https://onlinelibrary.wiley.com/doi/10.1111/jfbc.14417

Modulation of type 1 cannabinoid receptor activity by cannabinoid by-products from Cannabis sativa and non-cannabis phytomolecules

Frontiers - Crunchbase Company Profile & Funding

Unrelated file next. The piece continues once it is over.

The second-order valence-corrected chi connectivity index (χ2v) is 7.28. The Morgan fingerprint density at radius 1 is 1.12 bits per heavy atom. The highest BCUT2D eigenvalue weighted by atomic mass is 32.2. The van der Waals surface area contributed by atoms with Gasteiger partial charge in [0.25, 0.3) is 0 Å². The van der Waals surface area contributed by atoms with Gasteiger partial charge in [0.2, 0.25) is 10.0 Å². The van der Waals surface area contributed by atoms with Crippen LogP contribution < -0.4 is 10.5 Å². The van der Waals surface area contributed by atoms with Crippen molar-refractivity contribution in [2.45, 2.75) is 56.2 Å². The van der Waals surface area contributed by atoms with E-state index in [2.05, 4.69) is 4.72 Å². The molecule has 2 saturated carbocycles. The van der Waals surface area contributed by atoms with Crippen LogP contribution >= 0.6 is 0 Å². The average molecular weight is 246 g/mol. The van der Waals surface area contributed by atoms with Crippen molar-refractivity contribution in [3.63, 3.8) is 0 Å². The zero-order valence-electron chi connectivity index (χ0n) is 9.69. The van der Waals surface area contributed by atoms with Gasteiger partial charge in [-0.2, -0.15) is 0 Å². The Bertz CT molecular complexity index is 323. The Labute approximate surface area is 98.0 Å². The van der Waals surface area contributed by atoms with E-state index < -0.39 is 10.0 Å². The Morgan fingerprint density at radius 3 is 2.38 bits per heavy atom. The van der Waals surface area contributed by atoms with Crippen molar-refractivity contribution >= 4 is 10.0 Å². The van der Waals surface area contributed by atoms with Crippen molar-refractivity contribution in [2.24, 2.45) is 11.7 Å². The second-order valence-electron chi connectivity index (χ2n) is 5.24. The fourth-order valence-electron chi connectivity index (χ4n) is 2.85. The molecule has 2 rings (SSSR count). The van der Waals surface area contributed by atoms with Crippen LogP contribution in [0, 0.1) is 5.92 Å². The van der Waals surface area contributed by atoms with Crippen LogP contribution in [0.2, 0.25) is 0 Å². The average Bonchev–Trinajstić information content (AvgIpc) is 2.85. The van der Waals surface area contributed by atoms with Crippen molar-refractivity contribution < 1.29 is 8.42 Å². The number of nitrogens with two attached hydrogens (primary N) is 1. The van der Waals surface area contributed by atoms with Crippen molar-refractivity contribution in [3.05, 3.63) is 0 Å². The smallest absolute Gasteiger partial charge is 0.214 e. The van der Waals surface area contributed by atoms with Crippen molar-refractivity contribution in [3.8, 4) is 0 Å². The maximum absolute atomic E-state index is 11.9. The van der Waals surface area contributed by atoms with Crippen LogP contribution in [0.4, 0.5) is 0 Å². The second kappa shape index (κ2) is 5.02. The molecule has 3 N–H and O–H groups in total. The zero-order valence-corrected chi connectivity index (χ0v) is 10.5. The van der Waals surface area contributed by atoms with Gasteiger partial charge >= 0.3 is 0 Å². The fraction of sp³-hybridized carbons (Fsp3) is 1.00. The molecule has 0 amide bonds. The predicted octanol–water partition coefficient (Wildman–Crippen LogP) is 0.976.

“Cannabis sativa contains more than 120 cannabinoids and 400 terpene compounds (i.e., phytomolecules) present in varying amounts. Cannabis is increasingly available for legal medicinal and non-medicinal use globally, and with increased access comes the need for a more comprehensive understanding of the pharmacology of phytomolecules. The main transducer of the intoxicating effects of Cannabis is the type 1 cannabinoid receptor (CB1R). ∆9-tetrahydrocannabinolic acid (∆9-THCa) is often the most abundant cannabinoid present in many cultivars of Cannabis. Decarboxylation converts ∆9-THCa to ∆9-THC, which is a CB1R partial agonist. Understanding the complex interplay of phytomolecules-often referred to as “the entourage effect”-has become a recent and major line of inquiry in cannabinoid research. Additionally, this interest is extending to other non-Cannabis phytomolecules, as the diversity of available Cannabis products grows. Here, we chose to focus on whether 10 phytomolecules (∆8-THC, ∆6a,10a-THC, 11-OH-∆9-THC, cannabinol, curcumin, epigallocatechin gallate, olivetol, palmitoylethanolamide, piperine, and quercetin) alter CB1R-dependent signaling with or without a co-treatment of ∆9-THC. Phytomolecules were screened for their binding to CB1R, inhibition of forskolin-stimulated cAMP accumulation, and βarrestin2 recruitment in Chinese hamster ovary cells stably expressing human CB1R. Select compounds were assessed further for cataleptic, hypothermic, and anti-nociceptive effects on male mice. Our data revealed partial agonist activity for the cannabinoids tested, as well as modulation of ∆9-THC-dependent binding and signaling properties of phytomolecules in vitro and in vivo. These data represent a first step in understanding the complex pharmacology of Cannabis– and non-Cannabis-derived phytomolecules at CB1R and determining whether these interactions may affect the physiological outcomes, adverse effects, and abuse liabilities associated with the use of these compounds.”